Montreal and video games gaming city

Photo by Montréal International

Welcome to Montreal, the city of video games

“Montreal is home to over 200 studios and publishers with 20,000 folks working in the industry. What makes Montreal different is that it’s an art-first city. It caters to whimsy and imagination, and rewards playfulness.”

A truly Montreal experience is when you roll along the bike path through Mile End and come to the realization that every second person is wearing something from Ubisoft. In fact, Montreal may be the only place on Earth where you will see a person riding a unicycle while wearing an Assassin’s Creed-cowled hoodie. In the middle of winter.

You might not realize it but Montreal is big on video games. Tons of AAA studios like Ubisoft, EA, WB Games, Eidos, Epic Games, Gameloft, Take-Two, Behaviour Interactive and Rovio have studios here, with many of the biggest titles (including Assassins Creed, We Happy Few, Deus Ex, everything Tom Clancy, Mass Effect, Tomb Raider) coming out of the city. 

Montreal is home to over 200 studios and publishers with 20,000 folks working in the industry — the city is ranked fifth in the world and first in Canada for games, according to economic development organization Montréal International. It’s also the fourth most liveable city in the world, according to the Economist Intelligence Unit’s Global Liveability Index.

Games as art

Boyfriend Dungeon KitFox Games
Boyfriend Dungeon by KitFox Games

What makes Montreal different is that it’s an art-first city. It caters to whimsy and imagination, and rewards playfulness.

Most in the Montreal community agree that the city’s chillness contributes to this creative energy. One of the city’s coolest indie studios is KitFox Games, the developer behind the genre-crushing title Boyfriend Dungeon: a dungeon crawler/dating sim where your weapons become characters you can date. Of Montreal, KitFox co-founder Tanya X. Short notes: “I love that there’s so many strong traditions of fine arts — not just the museums, but things like Nuit Blanche or the Quartier des spectacles and the anarcho-communist groups, they create micro-communities of people who are really thoughtful and ambitious in their creativity. I wish the games side of things wasn’t so intensely focused on entrepreneurship, but I suppose that’s a sign of the times.”

Short is also one of the founders behind Pixelles, a volunteer-run non-profit committed to helping marginalized-gender people get into games. “Most of our programs are deliberately local and tailored to the specific requirements of the Montreal game development scene,” explains Short. “It’s both for people in the games industry and for people just practising game-making as an art form.”

Experimental games-maker Raphaëll Maïwen founded le Dépotoir de recherche in 2020 as a collective for non-commercial game developers and creators that challenge the norms. “I believe game-making is a highly creative craft regardless of its scope or its aim,” says Maïwen. “People used to criticize Ubisoft for releasing an Assassin’s Creed each year, because according to them it meant (the studio) was lazy and unoriginal. However, every single episode required artists to draw and model new characters, composers to create new songs, writers to invent new stories, programmers to implement new systems and optimize them.”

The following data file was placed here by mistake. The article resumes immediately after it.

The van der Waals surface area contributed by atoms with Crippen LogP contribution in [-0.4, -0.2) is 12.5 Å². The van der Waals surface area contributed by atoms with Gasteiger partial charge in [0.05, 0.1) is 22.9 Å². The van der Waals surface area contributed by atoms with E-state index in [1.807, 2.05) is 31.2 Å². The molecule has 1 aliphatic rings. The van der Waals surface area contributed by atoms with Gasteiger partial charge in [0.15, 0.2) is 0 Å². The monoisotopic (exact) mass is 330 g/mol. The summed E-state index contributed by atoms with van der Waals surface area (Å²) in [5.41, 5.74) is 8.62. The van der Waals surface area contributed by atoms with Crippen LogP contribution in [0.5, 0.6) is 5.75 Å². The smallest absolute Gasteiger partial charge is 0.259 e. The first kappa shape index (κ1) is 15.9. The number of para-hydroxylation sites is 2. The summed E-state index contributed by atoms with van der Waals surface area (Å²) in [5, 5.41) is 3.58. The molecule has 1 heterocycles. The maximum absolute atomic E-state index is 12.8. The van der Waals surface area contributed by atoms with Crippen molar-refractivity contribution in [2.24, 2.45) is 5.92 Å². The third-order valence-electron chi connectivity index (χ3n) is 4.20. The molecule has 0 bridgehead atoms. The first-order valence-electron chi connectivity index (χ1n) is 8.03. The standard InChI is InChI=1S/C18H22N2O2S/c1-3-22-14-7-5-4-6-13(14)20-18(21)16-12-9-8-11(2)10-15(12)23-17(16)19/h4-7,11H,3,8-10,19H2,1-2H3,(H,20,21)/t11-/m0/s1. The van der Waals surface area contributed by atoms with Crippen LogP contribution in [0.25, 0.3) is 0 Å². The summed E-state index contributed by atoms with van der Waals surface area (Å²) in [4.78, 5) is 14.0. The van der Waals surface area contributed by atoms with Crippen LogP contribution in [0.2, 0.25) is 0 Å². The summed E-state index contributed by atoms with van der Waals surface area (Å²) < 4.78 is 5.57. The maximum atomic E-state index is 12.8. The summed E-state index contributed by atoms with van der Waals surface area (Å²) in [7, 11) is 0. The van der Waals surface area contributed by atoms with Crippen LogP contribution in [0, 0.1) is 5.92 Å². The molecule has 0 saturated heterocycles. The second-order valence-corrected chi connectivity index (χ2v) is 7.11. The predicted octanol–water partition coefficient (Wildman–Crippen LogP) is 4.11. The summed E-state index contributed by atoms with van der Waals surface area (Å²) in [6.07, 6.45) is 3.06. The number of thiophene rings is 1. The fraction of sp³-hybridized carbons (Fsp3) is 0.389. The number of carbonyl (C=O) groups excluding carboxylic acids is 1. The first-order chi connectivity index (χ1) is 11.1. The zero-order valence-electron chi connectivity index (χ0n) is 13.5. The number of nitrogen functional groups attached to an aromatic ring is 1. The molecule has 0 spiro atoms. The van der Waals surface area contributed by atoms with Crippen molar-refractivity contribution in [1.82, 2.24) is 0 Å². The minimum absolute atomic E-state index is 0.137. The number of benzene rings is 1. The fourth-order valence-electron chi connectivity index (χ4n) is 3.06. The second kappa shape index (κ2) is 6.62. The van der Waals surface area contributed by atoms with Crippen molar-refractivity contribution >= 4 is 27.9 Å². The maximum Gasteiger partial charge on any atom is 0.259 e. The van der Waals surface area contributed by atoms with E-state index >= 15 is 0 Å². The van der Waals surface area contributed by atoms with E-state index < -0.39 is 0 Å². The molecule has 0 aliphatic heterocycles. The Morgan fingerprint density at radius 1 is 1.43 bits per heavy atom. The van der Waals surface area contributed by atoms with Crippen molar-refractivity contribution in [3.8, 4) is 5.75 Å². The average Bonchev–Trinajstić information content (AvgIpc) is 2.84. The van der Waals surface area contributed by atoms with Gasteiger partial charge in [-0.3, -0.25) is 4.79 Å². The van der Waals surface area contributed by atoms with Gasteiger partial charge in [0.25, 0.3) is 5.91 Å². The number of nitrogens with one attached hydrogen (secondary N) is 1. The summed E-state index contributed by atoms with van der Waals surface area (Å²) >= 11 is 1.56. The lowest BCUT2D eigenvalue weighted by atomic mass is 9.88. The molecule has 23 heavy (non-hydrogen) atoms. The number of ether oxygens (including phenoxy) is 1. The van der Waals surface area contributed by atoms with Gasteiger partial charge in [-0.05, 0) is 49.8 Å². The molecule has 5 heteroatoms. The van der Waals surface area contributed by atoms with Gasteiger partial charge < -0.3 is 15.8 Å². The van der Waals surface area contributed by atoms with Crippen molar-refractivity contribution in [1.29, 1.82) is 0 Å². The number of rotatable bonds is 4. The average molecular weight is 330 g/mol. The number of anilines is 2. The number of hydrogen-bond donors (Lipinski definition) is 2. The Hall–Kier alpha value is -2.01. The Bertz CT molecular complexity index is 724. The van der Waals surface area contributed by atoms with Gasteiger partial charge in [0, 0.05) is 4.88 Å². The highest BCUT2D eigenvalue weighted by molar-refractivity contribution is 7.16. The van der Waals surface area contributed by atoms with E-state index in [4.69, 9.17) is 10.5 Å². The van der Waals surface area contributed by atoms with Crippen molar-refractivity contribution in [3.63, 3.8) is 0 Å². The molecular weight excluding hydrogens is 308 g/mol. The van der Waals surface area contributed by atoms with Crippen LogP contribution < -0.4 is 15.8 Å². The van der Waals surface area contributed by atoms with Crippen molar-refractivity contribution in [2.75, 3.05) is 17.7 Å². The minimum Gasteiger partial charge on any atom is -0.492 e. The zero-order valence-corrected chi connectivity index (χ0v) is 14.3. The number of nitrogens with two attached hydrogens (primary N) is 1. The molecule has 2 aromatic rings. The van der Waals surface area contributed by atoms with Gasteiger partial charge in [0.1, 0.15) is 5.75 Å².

Montreal’s art-forward attitude extends to immersive galleries and experimental spaces where interactive works can be discovered. Art spaces like ZU, PHI Centre, perte de signal, SAT and ELEKTRA often have exhibits that test the limits between games and art. 

Join the community

As a player, the best way to be supportive is to keep playing! Wishlist, buy, review and support the creators, studios and games you love. Short recommends to “get involved in a game’s community — whether it’s on social media or newsletters or forums, wherever you can go to connect with other fans of that game, it’s great for the developer! We make our games for the fans, so when they get involved, it really gives us energy.”

But how can you get involved on the industry side? “I’d say that GamePlay Space should be your first port of entry,” says Execution Labs co-founder and prominent games industry advisor Jason Della Rocca. 

GamePlay Space is at the heart of Montreal’s indie dev community, and organizes a wealth of events, workshops and playtests while offering desk rentals and business development advice to startup studios. GPS was founded as a space where small studios and freelancers to network, share, learn and create together. You can become a free or paid member, but the access to the community is invaluable. 

“Next would be attending MEGAMIGS,” Della Rocca continues. MEGAMIGS is Montreal’s gaming conference (Oct. 19–22) where studios showcase their latest projects and social opportunities abound.

“The overarching message is: network,” says Astrid Rosemarin, Communications Director at  New World Interactive. “And GPS and MEGAMIGS are the main spots to do it. Rosemarin also suggests the L’Extension (fka Gang of Devs) FB group, which often organizes in-person events in the area. 

Hannah Cartmel, Program Manager at GPS and former instructor at Champlain College of Vermont, always advises her students: “Volunteer for events, including GPS events! It’s a good way to meet people, and removes the stress of ‘networking.’” Cartmel also recommends checking out events at Concordia’s TAG MTL and programs run by Pixelles. ■

Game Jam is a monthly column about Montreal’s video game community. Are you a Montreal studio releasing a game soon? Please contact me here.

For more Montreal arts coverage, please visit the Arts & Life section.